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The language used to describe the role of the Senate in US Supreme Court nominations is contained in the "Nomination Clause" in Article II, Section 2, Clause 2 of the US Constitution. This Section explains that some of the President's powers, including appointment of Supreme Court justices, are subject to approval (advice and consent) by the Senate.

The President nominates Supreme Court justices; the Senate confirms the appointment by a simple majority vote.

Nomination Clause

(Article II, Section 2)

[The President] shall have power, by and with the advice and consent of the Senate, to make treaties, provided two thirds of the Senators present concur; and he shall nominate, and by and with the advice and consent of the Senate, shall appoint ambassadors, other public ministers and consuls, judges of the Supreme Court, and all other officers of the United States, whose appointments are not herein otherwise provided for, and which shall be established by law: but the Congress may by law vest the appointment of such inferior officers, as they think proper, in the President alone, in the courts of law, or in the heads of departments.

The President shall have power to fill up all vacancies that may happen during the recess of the Senate, by granting commissions which shall expire at the end of their next session.

Historic Examples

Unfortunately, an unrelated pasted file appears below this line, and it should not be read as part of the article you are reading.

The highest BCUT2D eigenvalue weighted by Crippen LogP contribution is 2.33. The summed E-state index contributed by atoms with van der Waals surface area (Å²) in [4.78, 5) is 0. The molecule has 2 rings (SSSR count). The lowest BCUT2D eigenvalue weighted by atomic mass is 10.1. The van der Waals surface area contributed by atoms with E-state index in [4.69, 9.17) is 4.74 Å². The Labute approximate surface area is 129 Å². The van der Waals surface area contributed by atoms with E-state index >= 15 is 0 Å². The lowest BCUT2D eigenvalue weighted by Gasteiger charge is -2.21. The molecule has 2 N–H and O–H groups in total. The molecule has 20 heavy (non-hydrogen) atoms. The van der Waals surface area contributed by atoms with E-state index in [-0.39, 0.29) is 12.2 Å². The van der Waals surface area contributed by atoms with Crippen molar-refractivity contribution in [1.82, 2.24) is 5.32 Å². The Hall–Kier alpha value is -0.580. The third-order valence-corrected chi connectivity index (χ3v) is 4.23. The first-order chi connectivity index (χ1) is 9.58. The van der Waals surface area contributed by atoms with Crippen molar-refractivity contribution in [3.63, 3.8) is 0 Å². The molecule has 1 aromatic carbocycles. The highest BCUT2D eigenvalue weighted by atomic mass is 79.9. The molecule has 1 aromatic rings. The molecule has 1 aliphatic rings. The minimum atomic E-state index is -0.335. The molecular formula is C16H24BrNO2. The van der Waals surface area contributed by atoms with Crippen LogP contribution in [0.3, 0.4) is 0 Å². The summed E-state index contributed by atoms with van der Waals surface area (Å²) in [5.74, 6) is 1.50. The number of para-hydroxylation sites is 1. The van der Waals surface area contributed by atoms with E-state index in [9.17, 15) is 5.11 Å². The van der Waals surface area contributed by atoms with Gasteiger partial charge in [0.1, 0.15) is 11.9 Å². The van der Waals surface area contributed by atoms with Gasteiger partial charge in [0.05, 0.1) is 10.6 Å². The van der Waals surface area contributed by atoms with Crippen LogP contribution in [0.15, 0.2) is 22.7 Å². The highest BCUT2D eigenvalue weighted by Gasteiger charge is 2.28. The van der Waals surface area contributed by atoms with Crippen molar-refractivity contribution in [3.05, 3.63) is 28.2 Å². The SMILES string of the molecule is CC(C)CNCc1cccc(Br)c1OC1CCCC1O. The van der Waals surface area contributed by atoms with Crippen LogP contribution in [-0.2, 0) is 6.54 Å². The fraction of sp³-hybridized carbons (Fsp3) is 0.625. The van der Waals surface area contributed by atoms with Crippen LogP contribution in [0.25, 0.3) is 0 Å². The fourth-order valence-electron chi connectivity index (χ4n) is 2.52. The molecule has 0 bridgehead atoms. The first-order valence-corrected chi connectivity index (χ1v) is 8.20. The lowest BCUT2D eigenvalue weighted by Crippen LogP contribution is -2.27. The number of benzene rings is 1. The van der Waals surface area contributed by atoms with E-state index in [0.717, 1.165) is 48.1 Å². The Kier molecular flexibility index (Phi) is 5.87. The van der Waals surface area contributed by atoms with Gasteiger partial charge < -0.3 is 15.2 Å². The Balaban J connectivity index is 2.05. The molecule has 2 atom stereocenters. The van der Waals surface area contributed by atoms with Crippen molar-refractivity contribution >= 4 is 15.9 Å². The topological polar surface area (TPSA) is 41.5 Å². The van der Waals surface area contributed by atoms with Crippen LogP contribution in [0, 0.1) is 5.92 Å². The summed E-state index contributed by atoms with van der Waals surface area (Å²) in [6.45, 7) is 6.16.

Note that Paragraph 3 provides for recess appointments, which is the power to place a candidate in a particular role while Congress is on recess. These are actually nominations with deferred "advice and consent," because Congress has the right to approve or reject that person's permanent commission upon their return from recess and before the temporary appointment period ends (if they do nothing, the position become vacant at the end of the specified period - usually at the conclusion of the next calendar year).

The Senate rejected John Rutledge as Chief Justice in 1795, because they were concerned about his mental status. Rutledge is the only Supreme Court justice ever forced out of office involuntarily.

President George W. Bush deliberately used recess appointments to bypass filibusters by the Democratic Senators, who opposed some of his federal court (not Supreme Court) choices.

Senate Majority leader Harry Reid worked out an agreement with Bush prior to the 2007 summer break to prevent abuse of this Presidential power while Congress was out. The agreement didn't extend through the Thanksgiving and winter holiday, however, so Reed chose to keep Congress in session, meeting pro forma*every three days to prevent the recess appointment of James Holsinger as U.S. Surgeon General during the break.

*Meeting Pro forma means they convened a session simply to satisfy the basic requirements of the Constitution, which provides that neither chamber (the House nor Senate) may adjourn for more than three days without the consent of the other. This is part of the system of checks and balances instituted by the Constitution.

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The language used to describe the role of the Senate in US Supreme Court nominations is contained in the "Nomination Clause" in Article II, Section 2, Clause 2 of the US Constitution. This Section explains that some of the President's powers, including appointment of Supreme Court justices, are subject to approval (advice and consent) by the Senate.